Saturday, November 16, 2013

Talking and Attention

This is a somewhat rambling post, where I am thinking about kids' talking and issues regarding attention. 

The class I subbed for yesterday had book buddies, so I had a chance to talk to another teacher while the older kids ( my class) read to and with the younger ones (her class).  Somewhere in our conversation, the topic turned to the differences over the years in the kids in classes.  Both of us observed that kids now seem to have tremendous difficulty really LISTENING.  She said that they seem to feel the need for constant noise around them - music, activity, talking to themselves.  I hadn't noticed it in this way, but I do notice that kids seem to talk nearly continuously.  And, although I have posted on this topic before, I am still wondering WHY.  Why do kids feel the need to talk so much at school?  Is it something we are doing - or not doing - as teachers?  Is it the nature of school?  Is it natural and only now becoming so much in evidence, because there are so many students in the classroom or because the consequences of constant chatter aren't enough to deter it?

First of all, let me say that even the students seem to be aware that they cannot do some of their work well when people around them are talking all of the time.  This seems to be more apparent in subjects where the nature of the work is completely independent effort, e.g., writing.  But even knowing this, kids who feel the desire to talk don't or can't inhibit their talking if they themselves feel the desire to do so.  They know that if someone else talks, they get distracted, but if they talk, they seem to feel it is needed or justifiable. 

Further interesting examples of this are often seen in the computer labs.  Kids are working independently on projects or simply different choices of math games.  They are chattering constantly.  In spite of the fact that each student is most interested in their own activity, they are talking to other students all of the time.  And the other students sometimes are listening.  I know there have been many studies that show that people can't actually multi-task - that they are actually just switching focus back and forth, but students seem to be faster at it than the studies would seem to point out.  Are kids better/faster at switching focus?  Does it depend on the level of focus necessary?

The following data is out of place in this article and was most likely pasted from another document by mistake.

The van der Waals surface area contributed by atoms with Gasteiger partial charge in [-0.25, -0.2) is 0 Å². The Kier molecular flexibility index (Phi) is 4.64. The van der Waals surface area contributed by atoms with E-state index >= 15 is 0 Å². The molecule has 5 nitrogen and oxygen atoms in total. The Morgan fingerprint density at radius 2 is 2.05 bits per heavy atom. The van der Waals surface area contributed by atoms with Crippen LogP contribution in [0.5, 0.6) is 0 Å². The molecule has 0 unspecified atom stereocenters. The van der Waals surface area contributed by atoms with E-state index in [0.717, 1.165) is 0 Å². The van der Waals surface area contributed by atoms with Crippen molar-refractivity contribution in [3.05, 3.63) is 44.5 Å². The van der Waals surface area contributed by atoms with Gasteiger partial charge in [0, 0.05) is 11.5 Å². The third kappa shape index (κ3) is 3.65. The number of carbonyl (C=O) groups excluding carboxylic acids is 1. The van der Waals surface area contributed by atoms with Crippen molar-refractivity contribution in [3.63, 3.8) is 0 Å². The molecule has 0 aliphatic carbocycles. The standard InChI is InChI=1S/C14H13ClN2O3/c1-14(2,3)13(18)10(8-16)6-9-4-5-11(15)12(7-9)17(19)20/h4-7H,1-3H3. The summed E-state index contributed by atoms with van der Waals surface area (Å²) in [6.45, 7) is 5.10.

I know I can think of other things when I am swimming.  I know that I can do fractions in different number bases while I swim.  But, one thing I can't do when I swim is focus on a word-intensive task at the same time that I am swimming.  I can think about topics using words, but I can't create word-related things while swimming, i.e., I can't work on the lyrics to a song that I am writing.  So the depth of focus does matter - at least to me. 

The other part of the problem is hearing what is said.  I have noticed that many students require multiple repetition of simple directions, e.g., "Open your books to page 81."  Some, like me, are very visually oriented and will not need further assistance if the page number is also posted on the board.  Others seem to ignore both verbal and visual presentations and need multiple references to them both before they can complete the task.  It is as though they have to go through several layers of attention.  First they have to be aware that they are being asked to stop whatever they are currently doing.  That takes several attempts.  Then they have to be aware that they are being asked to do something else.  Then they need to shift their attention to thinking about what they are being asked to do.  But then the attention seems to shift back to their previous task and they have to think about what they were doing and what they need to do to end that.  They have now completely forgotten about p. 81 in the book and need several more reminders in order to get back to that.  This sequence seems to be repeated for some students every time there is a new directive given.  And, all of the while, some of them are still talking. 

Quite a while ago, I read an article telling college professors not to lecture so much and to break up lectures into smaller chunks.  I can't actually imaging lecturing to students the way I was lectured to when I was in college.   Most of the classes I had were around 50 or 60 minutes and the teacher would lecture for a large part of the time.  In recent years, lectures have gotten much shorter and have been augmented with discussions, demonstrations, working of problems, etc.  Even the MOOCs (online courses) that I have taken have been broken up into videos that last between 6 and 18 minutes (at most).  Most are around 10 to 12 minutes long. 

What has happened to our attention spans?  What has happened to the depth of our attention? 

Many things to think about.

1 comment:

  1. As a hs teacher, I have lots of thoughts on this but mostly: students are used to collaborating with one another. They live in a connected wired world and that is what their workplaces will look like, too. Our teaching needs to reach into their reality, not ours. (I'm a babyboomer) Chunking 44 minute classes into three separate activities makes sense, and in my experience, does not diminish the quality of the sandwich - just how you are slicing and delivering it.